What Kind of Righteousness?
And he identifies this victor’s crown as the crown of righteousness. Whether that means that we are rewarded for being righteous (2 Timothy 3:16) or that the reward is final and perfect righteousness (Hebrews12:23), both are true. We will be perfected in righteousness when we die, and we will be rewarded for the measure of righteousness God has worked in us in this life. And we have confidence in this because of Christ’s perfect righteousness imputed to us through faith (Philippians 3:8-9).
And what’s the key to attaining that crown? Something very beautiful, perhaps surprising. Paul says in verse 7 that what is being rewarded is “I have fought the good fight, I have finished the race, I have kept the faith.” What good fight? The good fight of faith (1 Timothy 6:12). What race? The race of faith (Galatians 2:20; 2 Corinthians. 5:7). What have you kept? I have kept the faith (verse 7). In other words, what is rewarded is a life of faith in Jesus. Trusting Jesus. Constantly welcoming and treasuring Jesus. Which, when you say it like that, sounds very much like loving Jesus.
To Love His Appearing
Which is exactly where Paul goes when he applies the reward of righteousness to all believers. Verse 8: “And not only to me [will the Lord give this crown] but also to all who have loved his appearing.” What does it mean to love his appearing? It means you love him in such a way that you want him. You are thrilled that he appeared the first time. And you are eager to see him and be with him when he appears the second time. To love his appearing is to want him, to long for him, to desire him, to treasure him.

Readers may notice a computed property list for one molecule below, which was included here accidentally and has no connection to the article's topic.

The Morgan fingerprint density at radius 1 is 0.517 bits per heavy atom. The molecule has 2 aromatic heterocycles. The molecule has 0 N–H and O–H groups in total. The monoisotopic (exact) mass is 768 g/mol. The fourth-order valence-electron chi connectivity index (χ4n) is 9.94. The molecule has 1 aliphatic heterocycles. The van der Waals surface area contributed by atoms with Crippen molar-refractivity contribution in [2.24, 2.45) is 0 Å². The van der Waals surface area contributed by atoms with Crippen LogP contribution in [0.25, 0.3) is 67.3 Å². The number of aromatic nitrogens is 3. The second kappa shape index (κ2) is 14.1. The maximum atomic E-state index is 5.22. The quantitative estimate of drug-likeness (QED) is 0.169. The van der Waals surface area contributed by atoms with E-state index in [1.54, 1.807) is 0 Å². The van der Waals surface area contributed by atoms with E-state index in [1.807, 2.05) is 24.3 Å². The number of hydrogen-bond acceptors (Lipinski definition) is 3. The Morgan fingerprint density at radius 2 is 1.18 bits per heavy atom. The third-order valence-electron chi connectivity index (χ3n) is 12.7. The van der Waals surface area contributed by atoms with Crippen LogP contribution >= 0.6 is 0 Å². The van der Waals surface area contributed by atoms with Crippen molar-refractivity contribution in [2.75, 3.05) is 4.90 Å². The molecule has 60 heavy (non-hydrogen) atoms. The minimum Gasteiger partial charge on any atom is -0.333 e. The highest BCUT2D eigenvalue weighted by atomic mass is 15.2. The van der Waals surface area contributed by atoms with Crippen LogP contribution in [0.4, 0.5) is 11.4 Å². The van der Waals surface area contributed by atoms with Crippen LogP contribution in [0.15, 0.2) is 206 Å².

So what is it that the righteous judge rewards with the victor’s crown? The fight of faith, the race of faith, the keeping of faith; or to put it the other way: desiring Jesus above all things — really longing for his appearing. That’s what God rewards. The enjoyment of Jesus, and the desire that that joy to be consummated with his coming. That's what the essence of faith is.
And so, Timothy, when I tell you (verse 5) to be sober-minded, and to endure suffering, and to do the work of an evangelist, and thus to fulfill your ministry, remember I mean: do it all by faith, that is, do it because you enjoy the fellowship of Jesus and desire its fullness.
The Negative Argument
Then, consider the application of the negative argument for Timothy to press on through hardship to fulfill his ministry, namely, verses 3–4, “For the time is coming when people will not endure sound teaching, but having itching ears they will accumulate for themselves teachers to suit their own passions, and will turn away from listening to the truth and wander off into myths.”
I could apply this to Jason Meyer, as he takes on the primary preaching ministry at Bethlehem. Don’t be surprised if sometimes some people leave the church because they don’t like what you teach. But I want to apply this mainly to you the people of Bethlehem. This is not only an encouragement to Timothy and preachers to finish their course in spite of opposition. It is also a warning to congregations.
The Warning You Should Feel